Hiring entry-level sales people is something we’ve been working hard on lately for many of our clients. Our goal is to teach them a process to improve their sales talent acquisition effectiveness through use of the #1 rated Objective Management Group Sales Assessments.

While doing this, we’ve noticed that far more candidates are not recommended for entry level positions than the number not recommended for more experienced sales positions. So, I decided to do some analysis and see if I could find any insights into why this was occurring.

Drilling down the data

The OMG Assessments uses a variety of components to provide an accurate prediction (95% confidence level) of a candidate’s potential success in a particular sales position. These include evaluating Selling Competencies as well as Sales DNA Competencies.

There are a million plus salespeople who have taken the OMG Assessments and we have access to data on over 380,000 of them. I began my data-mining by narrowing down the results to just North American salespeople (280,812 individuals); then, reduced further to just those individuals with one year or less of sales experience. I was left with a substantial pool of 34,882 people for my analysis.

Categorizing the data

OMG places individuals in four different buckets based on a roll up of their Selling Competencies, Sales DNA Competencies, Will to Sell, their collection of strengths that support selling and weaknesses that hinder success. The four categories are Elite, Strong, Serviceable and Weak, and a breakdown of the buckets where entry-level individuals fell is shown in the infographic on the right.

The few number of Elite entry-level salespeople, of course, jumps out first. They are not easily found. However, there are a huge number of Weak salespeople, so I decided to dig a little deeper into this category to determine why they were rated weak.

Surprising results

It seemed logical that the big differentiator would be little selling experience and education. And don’t get me wrong, the Weak entry-level salespeople on average are lacking in these areas. But I found what really differentiated the Weak group (the worst of the worst) from others was primarily two factors.

  • Lack of Commitment – Commitment in our world means the individual is willing to do what is necessary to be successful at selling. There was very little difference between the Weak group and other groups in one’s desire to be successful selling: desire was strong across the board. However, on average, the Weak group lacked the commitment to fight through and do the uncomfortable things necessary to be successful. They lacked the ability to easily change, grow and adapt: The critically important elements in today’s fast changing environment for your salespeople to have. Not only do individuals falling into the Weak category lack selling competencies, but they also likely won’t easily change. Not a winning combination!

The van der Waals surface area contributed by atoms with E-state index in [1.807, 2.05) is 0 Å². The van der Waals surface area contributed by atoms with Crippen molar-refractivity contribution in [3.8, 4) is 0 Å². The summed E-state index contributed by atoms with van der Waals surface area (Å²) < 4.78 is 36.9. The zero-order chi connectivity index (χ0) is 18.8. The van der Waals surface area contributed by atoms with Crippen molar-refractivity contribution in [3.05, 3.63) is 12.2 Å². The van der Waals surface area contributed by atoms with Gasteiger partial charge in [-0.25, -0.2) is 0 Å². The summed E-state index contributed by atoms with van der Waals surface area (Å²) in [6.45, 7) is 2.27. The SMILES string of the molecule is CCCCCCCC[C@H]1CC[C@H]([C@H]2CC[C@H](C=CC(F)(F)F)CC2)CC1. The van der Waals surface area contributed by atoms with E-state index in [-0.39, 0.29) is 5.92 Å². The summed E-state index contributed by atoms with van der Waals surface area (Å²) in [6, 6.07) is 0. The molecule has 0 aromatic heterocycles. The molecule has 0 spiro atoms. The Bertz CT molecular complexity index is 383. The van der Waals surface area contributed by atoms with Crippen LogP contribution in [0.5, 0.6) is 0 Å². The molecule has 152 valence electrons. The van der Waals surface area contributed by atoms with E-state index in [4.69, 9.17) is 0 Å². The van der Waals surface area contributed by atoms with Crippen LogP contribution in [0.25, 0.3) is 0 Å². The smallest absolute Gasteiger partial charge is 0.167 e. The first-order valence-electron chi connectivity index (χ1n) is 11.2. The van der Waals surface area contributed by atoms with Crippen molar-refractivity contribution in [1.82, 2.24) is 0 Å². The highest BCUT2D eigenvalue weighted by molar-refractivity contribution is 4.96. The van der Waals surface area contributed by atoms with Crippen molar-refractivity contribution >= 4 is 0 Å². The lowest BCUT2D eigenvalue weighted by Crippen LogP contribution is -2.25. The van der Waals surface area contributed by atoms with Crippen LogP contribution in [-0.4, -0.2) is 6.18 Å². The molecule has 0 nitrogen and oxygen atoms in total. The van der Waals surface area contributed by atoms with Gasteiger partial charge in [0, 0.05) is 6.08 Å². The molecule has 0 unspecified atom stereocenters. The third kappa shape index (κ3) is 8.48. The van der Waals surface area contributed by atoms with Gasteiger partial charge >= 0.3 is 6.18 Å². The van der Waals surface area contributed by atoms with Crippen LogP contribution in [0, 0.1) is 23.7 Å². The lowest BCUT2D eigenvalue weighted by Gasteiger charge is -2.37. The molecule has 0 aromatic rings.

TIP: Never hire a candidate who lacks this commitment. See the CEO of the Objective Management Group discuss why here.

  • Missing Sales DNA Competencies – Sales DNA refers to the elements that, when present, support the ability to sell, but when lacking may hinder sales success, even if the person is taught exactly what to do and say. While Selling Competencies are tactical skills that are easily taught, Sales DNA Competencies indicate whether an individual will actually execute well when in the moment.
  • I like to say, “Selling Competencies are the ‘can do’ and Sales DNA Competencies are the ‘will do’ elements.”
  • While also teachable, Sales DNA Competencies are sometimes not obvious to the individual salesperson or their manager/coach and therefore are not typically addressed or identified within most sales organizations. Candidates lacking adequate Sales DNA tend to struggle with actual selling and it’s often the reason these salespeople just don’t work out.

What you should do

Yes, there are significantly more “weak” entry-level salespeople out there (just like there are significantly more weak salespeople, in general), but that shouldn’t put you off. About 25% of the remaining entry-level salespeople, while not Elite, aren’t horribly weak either. Instead of hoping to hire the perfect “needle-in-a-haystack” superstar candidate or settling for weak candidates without the necessary skills,* target salespeople in the Strong and Serviceable buckets. Then develop a precise and comprehensive onboarding program to help these non-Elite salespeople grow. The time and energy spent helping new hires from these middle categories grow both their selling skills and their sales DNA, will likely pay better dividends than funneling assets into hiring only the Elite.

  • *Not all salespeople who fall into the “weak” category should be passed over. Those that have adequate commitment, an acceptable level of Sales DNA and certain key selling competencies can be molded and grown into fine salespeople.

Stop searching in the hay stack

Finding Elite entry-level salespeople is much like playing the lottery. Somebody wins, it’s just not likely to be you. But you don’t have to settle for weak entry-level candidates either. Focus on salespeople who possess the elements required to be successful, then train them up in the areas they are lacking.

Here’s a sample Sales Candidate Assessment so you can see first-hand the different elements we evaluate in salespeople. Be sure to click on the video camera icons next to each finding for further explanation of the element.

For a comprehensive guide to effective sales hiring click here for our eBook Sales Hiring:  Get It Right from the Start.